Mark Richfield (Gregor Cosgrove) is newly hired at the PR firm that Steve Miller (Eric Presnall) has worked at for years. Their relationship gets off to a rocky start but grows tension as they end up discovering things together about themselves that they didn’t seem to know. All it takes is one night in the desert together to ignite something that neither one was prepared for. And then it takes everything they have to come to terms with what it means for each of them.
I read this book last summer while camping, and discovered it was being turned into a movie. I was a bit surprised as I bought it thinking it was just another romance novel. Of course my opinions might be a bit skewed as I compared the movie to the novel throughout watching it, and that might be annoying or cumbersome to a review. The storyline pretty much was overall the same, but like many books turned silver screen there were a few details missing.
Steve runs a lot. He runs shirtless a lot. From an eye candy perspective this works. In the beginning of the movie there are some flashbacks that don’t quite make sense until about 2/3 of the way into the movie. While the storyline generally flows it also jumps here and there. For instance, the boys are not quite sure of what they are to each other, but we find them making out in the elevator on the way to work.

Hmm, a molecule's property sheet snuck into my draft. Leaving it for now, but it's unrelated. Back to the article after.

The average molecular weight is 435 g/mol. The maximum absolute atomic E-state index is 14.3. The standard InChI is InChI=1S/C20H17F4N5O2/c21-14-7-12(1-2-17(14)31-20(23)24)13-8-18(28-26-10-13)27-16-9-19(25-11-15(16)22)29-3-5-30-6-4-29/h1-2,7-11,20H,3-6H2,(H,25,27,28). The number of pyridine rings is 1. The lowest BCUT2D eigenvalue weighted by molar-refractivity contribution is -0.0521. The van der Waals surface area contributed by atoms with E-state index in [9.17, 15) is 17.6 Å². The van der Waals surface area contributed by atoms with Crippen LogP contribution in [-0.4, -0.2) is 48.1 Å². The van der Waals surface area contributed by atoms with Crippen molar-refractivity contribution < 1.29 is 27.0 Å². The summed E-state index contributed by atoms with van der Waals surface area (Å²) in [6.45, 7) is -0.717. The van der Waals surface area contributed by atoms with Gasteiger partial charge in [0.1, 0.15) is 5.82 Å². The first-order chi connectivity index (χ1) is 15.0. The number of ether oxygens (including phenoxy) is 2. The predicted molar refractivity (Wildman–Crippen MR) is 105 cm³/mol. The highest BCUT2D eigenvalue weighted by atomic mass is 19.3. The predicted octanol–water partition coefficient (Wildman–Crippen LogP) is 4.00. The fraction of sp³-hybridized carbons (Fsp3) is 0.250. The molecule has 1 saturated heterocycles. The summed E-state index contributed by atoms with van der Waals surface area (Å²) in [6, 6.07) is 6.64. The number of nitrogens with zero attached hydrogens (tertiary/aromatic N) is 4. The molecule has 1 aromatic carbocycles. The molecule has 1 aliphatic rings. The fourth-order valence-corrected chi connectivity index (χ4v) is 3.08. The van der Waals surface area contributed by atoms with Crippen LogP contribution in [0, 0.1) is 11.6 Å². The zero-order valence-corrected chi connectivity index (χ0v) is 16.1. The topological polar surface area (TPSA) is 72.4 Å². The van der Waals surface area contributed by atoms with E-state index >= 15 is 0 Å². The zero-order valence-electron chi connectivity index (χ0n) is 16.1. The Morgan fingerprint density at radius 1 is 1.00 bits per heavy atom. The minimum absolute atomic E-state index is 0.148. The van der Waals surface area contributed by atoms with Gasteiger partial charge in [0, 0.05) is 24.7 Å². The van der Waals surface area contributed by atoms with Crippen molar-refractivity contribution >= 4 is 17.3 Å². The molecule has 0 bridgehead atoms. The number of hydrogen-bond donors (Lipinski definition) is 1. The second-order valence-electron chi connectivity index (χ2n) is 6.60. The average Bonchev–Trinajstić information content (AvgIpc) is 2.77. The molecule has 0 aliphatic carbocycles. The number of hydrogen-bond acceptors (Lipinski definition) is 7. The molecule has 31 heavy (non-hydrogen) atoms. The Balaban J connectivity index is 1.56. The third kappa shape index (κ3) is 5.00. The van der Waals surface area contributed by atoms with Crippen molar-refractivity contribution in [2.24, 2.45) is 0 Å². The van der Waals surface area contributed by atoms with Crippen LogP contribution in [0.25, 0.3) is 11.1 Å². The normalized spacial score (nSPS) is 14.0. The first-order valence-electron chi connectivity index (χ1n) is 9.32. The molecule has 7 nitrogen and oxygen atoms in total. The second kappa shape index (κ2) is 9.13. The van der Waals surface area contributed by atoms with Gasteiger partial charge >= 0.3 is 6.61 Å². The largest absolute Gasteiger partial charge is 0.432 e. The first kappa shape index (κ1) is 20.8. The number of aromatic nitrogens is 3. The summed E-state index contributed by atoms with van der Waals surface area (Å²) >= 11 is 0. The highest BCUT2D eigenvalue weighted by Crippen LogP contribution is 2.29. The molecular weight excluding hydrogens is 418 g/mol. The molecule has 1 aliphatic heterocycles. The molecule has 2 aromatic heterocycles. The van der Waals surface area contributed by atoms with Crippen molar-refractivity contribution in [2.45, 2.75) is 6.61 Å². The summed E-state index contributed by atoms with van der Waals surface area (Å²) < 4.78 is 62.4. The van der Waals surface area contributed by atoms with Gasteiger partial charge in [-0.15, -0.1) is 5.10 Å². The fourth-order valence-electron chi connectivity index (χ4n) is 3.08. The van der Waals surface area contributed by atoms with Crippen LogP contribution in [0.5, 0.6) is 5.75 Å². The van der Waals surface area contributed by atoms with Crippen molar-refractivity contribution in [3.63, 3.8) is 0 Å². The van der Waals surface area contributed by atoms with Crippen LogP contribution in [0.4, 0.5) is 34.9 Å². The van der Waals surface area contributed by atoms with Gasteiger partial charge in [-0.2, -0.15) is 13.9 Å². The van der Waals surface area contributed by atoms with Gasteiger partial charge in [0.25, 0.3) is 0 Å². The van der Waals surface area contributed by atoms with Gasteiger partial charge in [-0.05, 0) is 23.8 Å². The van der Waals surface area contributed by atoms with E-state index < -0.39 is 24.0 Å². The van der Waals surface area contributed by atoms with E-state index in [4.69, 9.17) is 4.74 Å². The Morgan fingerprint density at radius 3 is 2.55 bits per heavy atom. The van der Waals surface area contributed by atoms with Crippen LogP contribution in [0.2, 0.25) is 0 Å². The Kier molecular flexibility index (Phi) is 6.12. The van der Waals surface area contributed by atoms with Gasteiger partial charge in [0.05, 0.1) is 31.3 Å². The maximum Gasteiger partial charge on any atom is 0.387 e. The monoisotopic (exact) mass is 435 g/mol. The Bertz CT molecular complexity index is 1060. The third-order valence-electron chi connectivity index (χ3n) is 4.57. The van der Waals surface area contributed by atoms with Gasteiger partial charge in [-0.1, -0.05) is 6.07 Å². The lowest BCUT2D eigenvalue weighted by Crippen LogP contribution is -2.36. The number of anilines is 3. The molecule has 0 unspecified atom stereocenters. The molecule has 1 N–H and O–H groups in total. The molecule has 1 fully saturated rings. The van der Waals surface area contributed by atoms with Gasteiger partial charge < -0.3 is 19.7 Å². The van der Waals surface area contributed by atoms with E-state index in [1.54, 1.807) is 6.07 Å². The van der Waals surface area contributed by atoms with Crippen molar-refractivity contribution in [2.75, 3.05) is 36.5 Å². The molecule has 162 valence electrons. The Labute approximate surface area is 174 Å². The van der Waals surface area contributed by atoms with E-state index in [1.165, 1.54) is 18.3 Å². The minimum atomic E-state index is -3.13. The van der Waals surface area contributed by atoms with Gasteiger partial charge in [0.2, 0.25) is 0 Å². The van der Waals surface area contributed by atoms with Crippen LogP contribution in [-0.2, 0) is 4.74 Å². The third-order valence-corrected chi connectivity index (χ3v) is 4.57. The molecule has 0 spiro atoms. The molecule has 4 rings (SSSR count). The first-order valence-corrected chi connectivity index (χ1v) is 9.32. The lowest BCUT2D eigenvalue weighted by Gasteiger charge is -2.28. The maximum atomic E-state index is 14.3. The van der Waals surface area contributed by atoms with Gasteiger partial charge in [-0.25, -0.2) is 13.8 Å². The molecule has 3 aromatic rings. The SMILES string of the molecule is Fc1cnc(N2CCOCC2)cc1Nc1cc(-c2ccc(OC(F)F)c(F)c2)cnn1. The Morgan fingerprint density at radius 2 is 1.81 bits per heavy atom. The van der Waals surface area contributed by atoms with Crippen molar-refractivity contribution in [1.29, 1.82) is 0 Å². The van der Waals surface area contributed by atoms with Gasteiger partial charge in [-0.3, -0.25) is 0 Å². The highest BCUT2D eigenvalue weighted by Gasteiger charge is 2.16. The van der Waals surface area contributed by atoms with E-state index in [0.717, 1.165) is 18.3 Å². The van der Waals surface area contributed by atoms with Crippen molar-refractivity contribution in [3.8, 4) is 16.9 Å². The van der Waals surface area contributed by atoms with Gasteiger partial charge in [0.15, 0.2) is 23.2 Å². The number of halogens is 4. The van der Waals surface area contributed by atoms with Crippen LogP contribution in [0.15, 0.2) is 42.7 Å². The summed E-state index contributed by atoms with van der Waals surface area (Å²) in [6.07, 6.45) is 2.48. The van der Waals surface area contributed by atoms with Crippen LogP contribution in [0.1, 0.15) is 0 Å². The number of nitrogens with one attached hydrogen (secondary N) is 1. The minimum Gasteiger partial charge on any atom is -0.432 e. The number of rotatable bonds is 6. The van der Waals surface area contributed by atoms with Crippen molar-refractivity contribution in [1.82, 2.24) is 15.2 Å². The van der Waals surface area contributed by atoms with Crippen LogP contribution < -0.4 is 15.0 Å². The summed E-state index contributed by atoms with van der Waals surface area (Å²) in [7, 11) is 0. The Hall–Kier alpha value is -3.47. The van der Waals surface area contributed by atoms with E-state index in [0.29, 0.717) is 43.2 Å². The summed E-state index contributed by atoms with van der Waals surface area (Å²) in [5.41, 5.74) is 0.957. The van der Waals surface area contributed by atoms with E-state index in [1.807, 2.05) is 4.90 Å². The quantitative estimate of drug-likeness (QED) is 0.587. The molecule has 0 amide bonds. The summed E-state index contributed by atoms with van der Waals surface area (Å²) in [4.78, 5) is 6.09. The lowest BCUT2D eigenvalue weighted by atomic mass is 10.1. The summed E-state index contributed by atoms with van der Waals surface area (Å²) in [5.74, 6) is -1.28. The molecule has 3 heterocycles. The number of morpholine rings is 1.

One of the themes here is self-discovery. I think this comes from the concept that is provoking to the male readers of the romance novel where two straight men are discovering that maybe they’re not as straight as they thought. Truly both men struggle to varying degrees, although in Rich’s case it seems strange given his lifetime friendship with his roommate who is a gay man. Steve’s journey is more straightforward even morphing through
the metaphor of a car wash. They support each other through the process in various ways, all the while a relationship is forming. It’s like a coming of age story meets romance novel, and birthed a mid-life crisis.
Courage to be true to oneself is another theme that is exemplified by Steve and his coming out to his sister. He figures things out pretty quickly, although I wondered occasionally what he saw in Mark besides an often angry outburst. Mark takes longer and struggles harder, although I don’t think he ever had his father point a gun at him for being gay.
These are two well-deserving themes for a contemporary movie, and overall the movie was executed well. The production quality was very good. The music was sometimes jarring, although it followed the characters’ themes and current disposition. Minor continuity errors didn’t detract.
Good filming, mostly believable acting, and a story worth exploring made the movie worthwhile.
Good line: “I think he wants the hot dog…” – Steve’s sister